In terms of simplicity, it may feel like a sacrifice looking from the outside.

However, I am not talking about the sacrifices you must make when adopting a more simple lifestyle, but rather the idea that not embracing a simple life is the real sacrifice.

In his book, Elgin demonstrates this by listing the positive outcomes of conscious simplicity such as promoting fairness and equity among people, finding balance in all realms of life, stripping the unnecessary clutter, distraction, and busywork from our lives, connecting with those who really matter and staying focused on what is really important in life, and living in a way that looks ahead to the future and cares about the generations who follow.  (p. 4-5)

In contrast, he goes on to list the ways in which we make huge sacrifices every day by choosing to continue in a stressful and materialistic lifestyle.

How we are really sacrificing when we are sitting for long hours in traffic away from our homes and those we care about so we can make a living, when we are giving away hours of our lives for a job that is nothing more than just that, and when we lose the feeling of community as we are more cut off from our neighbors.  Not to mention the natural outcomes such as extinction of animals and plants due to our carelessness toward the earth.  (p.6)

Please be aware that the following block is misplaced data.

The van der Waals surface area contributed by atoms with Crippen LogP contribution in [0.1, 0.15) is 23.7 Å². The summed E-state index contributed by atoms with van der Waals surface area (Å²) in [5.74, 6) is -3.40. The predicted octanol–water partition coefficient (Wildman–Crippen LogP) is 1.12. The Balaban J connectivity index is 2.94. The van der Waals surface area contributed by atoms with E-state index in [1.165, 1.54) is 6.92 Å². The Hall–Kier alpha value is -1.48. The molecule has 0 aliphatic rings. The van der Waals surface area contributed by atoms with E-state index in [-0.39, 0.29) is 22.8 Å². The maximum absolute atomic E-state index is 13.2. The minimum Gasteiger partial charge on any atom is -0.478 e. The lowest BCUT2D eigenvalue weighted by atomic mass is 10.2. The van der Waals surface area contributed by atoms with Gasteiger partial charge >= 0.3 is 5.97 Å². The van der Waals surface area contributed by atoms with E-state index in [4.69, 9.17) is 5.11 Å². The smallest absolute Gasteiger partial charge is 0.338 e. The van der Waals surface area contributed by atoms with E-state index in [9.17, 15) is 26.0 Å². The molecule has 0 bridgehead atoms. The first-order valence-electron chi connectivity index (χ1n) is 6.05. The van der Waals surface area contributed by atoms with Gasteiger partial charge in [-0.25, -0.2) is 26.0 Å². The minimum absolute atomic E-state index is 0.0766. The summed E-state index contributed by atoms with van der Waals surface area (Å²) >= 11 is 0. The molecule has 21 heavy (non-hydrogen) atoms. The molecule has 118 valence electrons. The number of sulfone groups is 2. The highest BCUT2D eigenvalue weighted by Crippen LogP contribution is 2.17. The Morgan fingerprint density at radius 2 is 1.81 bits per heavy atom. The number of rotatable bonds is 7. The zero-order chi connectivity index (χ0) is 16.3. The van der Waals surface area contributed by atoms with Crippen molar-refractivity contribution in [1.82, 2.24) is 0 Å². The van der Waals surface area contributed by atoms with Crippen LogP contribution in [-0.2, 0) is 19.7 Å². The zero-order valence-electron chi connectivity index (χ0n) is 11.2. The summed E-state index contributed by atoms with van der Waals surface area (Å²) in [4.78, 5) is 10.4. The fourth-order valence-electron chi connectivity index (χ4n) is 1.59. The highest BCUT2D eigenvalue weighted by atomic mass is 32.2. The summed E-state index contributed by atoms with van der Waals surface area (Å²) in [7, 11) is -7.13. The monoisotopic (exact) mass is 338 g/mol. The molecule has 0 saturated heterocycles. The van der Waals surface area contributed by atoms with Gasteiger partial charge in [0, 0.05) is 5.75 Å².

Many people will look at some of the choices we make and think (or even say to us), “I would rather die than live without (fill in the blank)”

I thought like this (perhaps not so dramatically) at one point, too.

And there are still things that are hard to “give up”, but perhaps that is because I still retain the viewpoint that I will be missing out on something if I exchange it for a simpler counterpart.

This isn’t about legalism or doing something just for the sake of being different or radical.

This about living life in a holistic way that blesses others and gives us a greater meaning and depth in life.  As I trade in one way of living for something different, I have found greater freedom and time and a feeling of wholeness I didn’t know was possible to have.

My actions may not contribute a great deal to the environment or greater community in the grand scheme of things.  But, for me and hopefully the people around me, life can be richer, more meaningful, and less rushed.  As I tread lighter on the earth, perhaps I am able to leave a little bit more for someone else.

We need to shift our thinking from viewing  a simple lifestyle (not involuntary poverty) as a sacrifice or detrimental to growth, and realize what we are missing out on if we continue to focus on acquiring more and placing value on things that will not last or which may even contribute to human suffering (whether in generations to come, countries around the globe, or even in the places we ourselves live right now).

We are pretty good at turning a blind eye to many of the things we support silently and habitually every day in our western lifestyle, because we are so removed from them.

That is sacrifice.

But is it ours to make?

-b.e.

Further Reading:

Voluntary Simplicity by Duane Elgin